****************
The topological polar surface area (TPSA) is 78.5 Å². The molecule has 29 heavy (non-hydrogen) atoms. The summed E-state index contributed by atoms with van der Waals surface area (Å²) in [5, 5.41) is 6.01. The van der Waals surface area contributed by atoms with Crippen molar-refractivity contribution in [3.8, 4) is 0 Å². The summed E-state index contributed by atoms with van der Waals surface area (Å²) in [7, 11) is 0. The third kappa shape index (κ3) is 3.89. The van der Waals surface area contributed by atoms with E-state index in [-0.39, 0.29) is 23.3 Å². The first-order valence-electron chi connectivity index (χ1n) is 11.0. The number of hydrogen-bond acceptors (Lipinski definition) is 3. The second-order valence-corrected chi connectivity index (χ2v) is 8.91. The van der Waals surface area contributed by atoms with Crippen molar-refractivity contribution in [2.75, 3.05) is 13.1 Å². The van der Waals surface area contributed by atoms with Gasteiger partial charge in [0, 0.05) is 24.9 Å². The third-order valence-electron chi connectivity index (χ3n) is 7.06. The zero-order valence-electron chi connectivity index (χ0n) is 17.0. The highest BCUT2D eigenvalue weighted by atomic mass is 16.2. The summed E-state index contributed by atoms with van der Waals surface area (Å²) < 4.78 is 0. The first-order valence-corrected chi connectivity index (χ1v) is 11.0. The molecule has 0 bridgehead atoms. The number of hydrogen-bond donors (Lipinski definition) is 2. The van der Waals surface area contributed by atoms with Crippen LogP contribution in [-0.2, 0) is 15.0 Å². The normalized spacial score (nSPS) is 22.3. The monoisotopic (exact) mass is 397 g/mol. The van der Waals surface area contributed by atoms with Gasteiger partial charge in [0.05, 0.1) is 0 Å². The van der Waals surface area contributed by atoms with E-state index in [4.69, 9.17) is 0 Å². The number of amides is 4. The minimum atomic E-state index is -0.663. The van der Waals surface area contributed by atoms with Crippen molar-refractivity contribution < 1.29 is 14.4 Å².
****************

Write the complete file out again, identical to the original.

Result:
The topological polar surface area (TPSA) is 78.5 Å². The molecule has 29 heavy (non-hydrogen) atoms. The summed E-state index contributed by atoms with van der Waals surface area (Å²) in [5, 5.41) is 6.01. The van der Waals surface area contributed by atoms with Crippen molar-refractivity contribution in [3.8, 4) is 0 Å². The summed E-state index contributed by atoms with van der Waals surface area (Å²) in [7, 11) is 0. The third kappa shape index (κ3) is 3.89. The van der Waals surface area contributed by atoms with E-state index in [-0.39, 0.29) is 23.3 Å². The first-order valence-electron chi connectivity index (χ1n) is 11.0. The number of hydrogen-bond acceptors (Lipinski definition) is 3. The second-order valence-corrected chi connectivity index (χ2v) is 8.91. The van der Waals surface area contributed by atoms with Crippen molar-refractivity contribution in [2.75, 3.05) is 13.1 Å². The van der Waals surface area contributed by atoms with Gasteiger partial charge in [0, 0.05) is 24.9 Å². The third-order valence-electron chi connectivity index (χ3n) is 7.06. The zero-order valence-electron chi connectivity index (χ0n) is 17.0. The highest BCUT2D eigenvalue weighted by atomic mass is 16.2. The summed E-state index contributed by atoms with van der Waals surface area (Å²) < 4.78 is 0. The first-order valence-corrected chi connectivity index (χ1v) is 11.0. The molecule has 0 bridgehead atoms. The number of hydrogen-bond donors (Lipinski definition) is 2. The van der Waals surface area contributed by atoms with Crippen LogP contribution in [-0.2, 0) is 15.0 Å². The normalized spacial score (nSPS) is 22.3. The monoisotopic (exact) mass is 397 g/mol. The van der Waals surface area contributed by atoms with Gasteiger partial charge in [0.05, 0.1) is 0 Å². The van der Waals surface area contributed by atoms with E-state index in [4.69, 9.17) is 0 Å². The number of amides is 4. The minimum atomic E-state index is -0.663. The van der Waals surface area contributed by atoms with Crippen molar-refractivity contribution < 1.29 is 14.4 Å².